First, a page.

A Master of Legal Studies (MLS) is a graduate law degree for those who want to study law but not practice it. It is an excellent choice for those who desire to dig into legal matters for reasons other than becoming an attorney. Those with a Master of Legal Studies typically work as:
- Human resources
- Medical and health services
- Compliance officers
- Lawyer’s assistant
- A police officer or detective
- Arbitrator or mediator
Top 5 Master of Legal Studies (MLS) Programs
|1||Arizona State University’s Sandra Day O’Conner College of Law||Tempe, Arizona|
|2||University of Arizona Law||Tucson, Arizona|
|3||Drexel University||Philadelphia, Pennsylvania|
|4||UCLA Law||Los Angeles, California|
|5||University of Oklahoma College of Law||Norman, Oklahoma|
While those are a few typical jobs, an MLS can be useful in any industry, including:
- Social work
- Finance and more
An MLS does not qualify you to practice law, and it is not required for the jobs mentioned here. However, it can make you a more attractive candidate for jobs you want and potentially increase your pay. Additionally, you will not need as much training in the field as those that do not carry the degree.
Best 10 Master of Legal Studies (MLS) Programs
Arizona State University’s Sandra Day O’Conner College of Law
The Sandra Day O’Conner College of Law– also known as ASU Law- was founded in 1965 in Phoenix, Arizona. It has been an impressive, affordable institution from its inception. It is the highest-ranked law school in the state, ranked at the 7th best public law school in the country, and the 24th highest of all law schools in the United States.
University of Arizona Law
The University of Arizona Law was founded in 1915 in Tucson, AZ, and is considered one of the country’s top law schools. Though the school provides an excellent education- both online and on-campus- it remains one of the most affordable choices. Additionally, thanks to the year-round sunny days, mountain ranges, bike paths, and more, the University of Arizona Law is a favorite among students who love being outdoors.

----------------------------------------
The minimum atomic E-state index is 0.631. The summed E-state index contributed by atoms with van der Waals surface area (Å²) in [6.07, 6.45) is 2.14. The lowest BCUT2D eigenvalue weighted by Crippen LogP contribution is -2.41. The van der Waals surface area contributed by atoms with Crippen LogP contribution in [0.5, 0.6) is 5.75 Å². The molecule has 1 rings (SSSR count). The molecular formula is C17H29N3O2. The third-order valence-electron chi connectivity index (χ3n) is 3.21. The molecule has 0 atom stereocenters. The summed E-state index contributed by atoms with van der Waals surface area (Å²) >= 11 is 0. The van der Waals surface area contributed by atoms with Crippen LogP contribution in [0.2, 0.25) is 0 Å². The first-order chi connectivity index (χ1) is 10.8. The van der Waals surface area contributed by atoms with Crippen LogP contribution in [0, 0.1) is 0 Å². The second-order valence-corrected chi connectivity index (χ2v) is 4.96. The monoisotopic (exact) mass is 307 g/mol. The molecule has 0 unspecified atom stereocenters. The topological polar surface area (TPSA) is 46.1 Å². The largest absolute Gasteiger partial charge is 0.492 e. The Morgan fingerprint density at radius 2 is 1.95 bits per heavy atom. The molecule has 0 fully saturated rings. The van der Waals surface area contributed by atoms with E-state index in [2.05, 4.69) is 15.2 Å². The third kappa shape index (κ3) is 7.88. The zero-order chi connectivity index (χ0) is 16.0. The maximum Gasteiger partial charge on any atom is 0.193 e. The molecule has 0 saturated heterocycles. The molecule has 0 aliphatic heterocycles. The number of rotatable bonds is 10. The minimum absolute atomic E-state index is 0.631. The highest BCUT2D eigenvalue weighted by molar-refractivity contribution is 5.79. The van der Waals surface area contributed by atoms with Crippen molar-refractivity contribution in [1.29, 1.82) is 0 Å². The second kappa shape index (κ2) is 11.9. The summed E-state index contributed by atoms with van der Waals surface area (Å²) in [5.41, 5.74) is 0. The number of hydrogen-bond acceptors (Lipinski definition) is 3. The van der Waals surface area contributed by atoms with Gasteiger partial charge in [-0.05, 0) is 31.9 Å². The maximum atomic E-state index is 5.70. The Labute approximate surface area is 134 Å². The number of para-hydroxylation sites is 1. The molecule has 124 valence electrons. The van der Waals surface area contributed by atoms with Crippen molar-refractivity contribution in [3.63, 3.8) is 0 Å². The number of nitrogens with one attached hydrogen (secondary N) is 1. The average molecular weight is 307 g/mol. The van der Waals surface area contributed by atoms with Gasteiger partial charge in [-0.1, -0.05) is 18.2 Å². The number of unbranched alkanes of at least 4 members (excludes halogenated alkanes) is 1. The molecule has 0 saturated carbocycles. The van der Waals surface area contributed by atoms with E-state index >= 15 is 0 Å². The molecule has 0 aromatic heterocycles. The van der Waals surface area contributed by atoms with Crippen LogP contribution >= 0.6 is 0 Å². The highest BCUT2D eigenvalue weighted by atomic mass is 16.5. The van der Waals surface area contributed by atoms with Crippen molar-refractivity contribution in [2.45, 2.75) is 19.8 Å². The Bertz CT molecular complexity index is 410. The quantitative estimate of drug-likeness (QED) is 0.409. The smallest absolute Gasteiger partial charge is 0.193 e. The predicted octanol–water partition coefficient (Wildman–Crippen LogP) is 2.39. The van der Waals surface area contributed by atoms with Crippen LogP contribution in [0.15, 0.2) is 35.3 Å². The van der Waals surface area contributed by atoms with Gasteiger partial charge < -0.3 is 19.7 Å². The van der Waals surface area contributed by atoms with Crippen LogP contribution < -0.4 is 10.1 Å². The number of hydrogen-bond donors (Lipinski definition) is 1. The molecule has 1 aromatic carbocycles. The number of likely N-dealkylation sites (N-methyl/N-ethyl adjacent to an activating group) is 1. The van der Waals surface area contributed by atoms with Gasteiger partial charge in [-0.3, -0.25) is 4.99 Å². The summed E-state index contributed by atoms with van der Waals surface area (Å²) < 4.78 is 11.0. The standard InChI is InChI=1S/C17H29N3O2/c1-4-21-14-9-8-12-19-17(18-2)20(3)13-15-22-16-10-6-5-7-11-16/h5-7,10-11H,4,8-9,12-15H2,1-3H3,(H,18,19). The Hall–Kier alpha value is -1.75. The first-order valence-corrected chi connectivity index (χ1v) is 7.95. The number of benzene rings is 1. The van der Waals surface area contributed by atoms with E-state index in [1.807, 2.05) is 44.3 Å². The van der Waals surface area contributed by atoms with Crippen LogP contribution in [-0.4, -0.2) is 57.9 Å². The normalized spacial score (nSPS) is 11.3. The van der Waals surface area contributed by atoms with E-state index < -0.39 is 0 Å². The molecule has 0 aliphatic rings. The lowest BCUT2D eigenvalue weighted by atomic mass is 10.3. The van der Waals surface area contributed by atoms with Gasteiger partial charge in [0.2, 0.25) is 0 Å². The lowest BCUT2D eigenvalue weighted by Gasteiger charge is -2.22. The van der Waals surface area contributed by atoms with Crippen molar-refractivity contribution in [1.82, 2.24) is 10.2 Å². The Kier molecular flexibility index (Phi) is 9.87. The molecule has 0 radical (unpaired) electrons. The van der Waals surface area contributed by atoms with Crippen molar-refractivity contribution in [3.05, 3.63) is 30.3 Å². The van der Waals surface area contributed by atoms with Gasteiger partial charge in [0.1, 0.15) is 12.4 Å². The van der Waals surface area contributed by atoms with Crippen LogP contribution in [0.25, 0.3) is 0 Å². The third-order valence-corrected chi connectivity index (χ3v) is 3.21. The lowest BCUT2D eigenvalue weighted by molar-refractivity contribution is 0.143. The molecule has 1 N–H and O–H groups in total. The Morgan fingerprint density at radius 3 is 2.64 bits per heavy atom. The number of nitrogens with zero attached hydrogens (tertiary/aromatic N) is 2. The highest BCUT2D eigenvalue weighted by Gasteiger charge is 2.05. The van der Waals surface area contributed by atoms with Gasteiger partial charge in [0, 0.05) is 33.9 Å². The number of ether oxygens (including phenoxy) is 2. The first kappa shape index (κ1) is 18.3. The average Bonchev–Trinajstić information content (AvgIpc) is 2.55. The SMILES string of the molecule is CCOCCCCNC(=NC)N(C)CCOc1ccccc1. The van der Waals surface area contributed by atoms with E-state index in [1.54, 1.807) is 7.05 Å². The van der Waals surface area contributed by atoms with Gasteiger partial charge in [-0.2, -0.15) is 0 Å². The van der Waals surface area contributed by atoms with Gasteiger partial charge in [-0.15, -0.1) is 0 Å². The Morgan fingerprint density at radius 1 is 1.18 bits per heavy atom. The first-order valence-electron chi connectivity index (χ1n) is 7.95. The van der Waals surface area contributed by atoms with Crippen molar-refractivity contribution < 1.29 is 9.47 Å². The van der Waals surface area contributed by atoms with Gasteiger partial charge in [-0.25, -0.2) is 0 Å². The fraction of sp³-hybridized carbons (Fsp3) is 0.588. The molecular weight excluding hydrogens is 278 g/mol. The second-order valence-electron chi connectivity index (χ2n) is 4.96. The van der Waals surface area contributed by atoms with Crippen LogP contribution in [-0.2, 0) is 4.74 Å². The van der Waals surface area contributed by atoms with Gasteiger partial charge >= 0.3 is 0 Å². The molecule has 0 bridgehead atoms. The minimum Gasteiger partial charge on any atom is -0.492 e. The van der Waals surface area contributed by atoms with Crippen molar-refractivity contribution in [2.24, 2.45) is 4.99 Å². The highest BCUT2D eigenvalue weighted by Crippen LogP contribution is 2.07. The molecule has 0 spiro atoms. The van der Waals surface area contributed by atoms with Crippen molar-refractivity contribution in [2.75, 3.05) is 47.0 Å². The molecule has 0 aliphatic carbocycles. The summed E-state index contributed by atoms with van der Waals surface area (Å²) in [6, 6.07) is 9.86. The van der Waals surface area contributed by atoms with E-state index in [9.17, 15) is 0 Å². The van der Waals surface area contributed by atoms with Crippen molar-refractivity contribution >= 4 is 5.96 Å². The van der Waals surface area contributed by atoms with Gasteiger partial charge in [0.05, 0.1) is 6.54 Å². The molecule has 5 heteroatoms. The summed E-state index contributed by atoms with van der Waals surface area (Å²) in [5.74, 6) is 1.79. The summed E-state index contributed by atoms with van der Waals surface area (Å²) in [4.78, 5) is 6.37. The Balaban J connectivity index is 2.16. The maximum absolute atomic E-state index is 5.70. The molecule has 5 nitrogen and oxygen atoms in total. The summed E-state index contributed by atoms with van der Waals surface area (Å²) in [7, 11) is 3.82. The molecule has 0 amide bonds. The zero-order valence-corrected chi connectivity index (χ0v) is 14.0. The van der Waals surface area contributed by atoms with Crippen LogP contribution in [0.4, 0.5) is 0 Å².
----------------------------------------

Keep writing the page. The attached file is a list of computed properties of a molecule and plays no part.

Philanthropist Anthony J. Drexel founded Drexel University in 1891. Located in Philadelphia, Drexel began as an institute of the arts, sciences, and industry. At that time, it did not grant degrees but rather provided knowledge and skills for work. Since that time, Drexel has expanded to 15 colleges and a wide range of degree programs.
UCLA Law was founded in 1949 with the goal of creating the first public law school in Southern California. The school continued its forward-thinking by creating the Master of Legal Studies (M.L.S.) Program to serve professionals who may not want to become lawyers, but do want to advance in the private, nonprofit or government sectors. The M.L.S. degree is designed for those looking to enhance their skill set and connections by obtaining an advance degree from the #1 Public University in American and the #1 Law School in Southern California.
University of Oklahoma College of Law
In 1909, the University of Oklahoma’s College of Law was founded, though it did not get its permanent home for another six years. Thanks to the students lobbying, the state-funded the construction of what is known as the Law Barn. Now, the school has a much larger facility but still keeps its enrollment small. OU Law students enjoy targeted attention and a state-of-the-art campus.
Northeastern University School of Law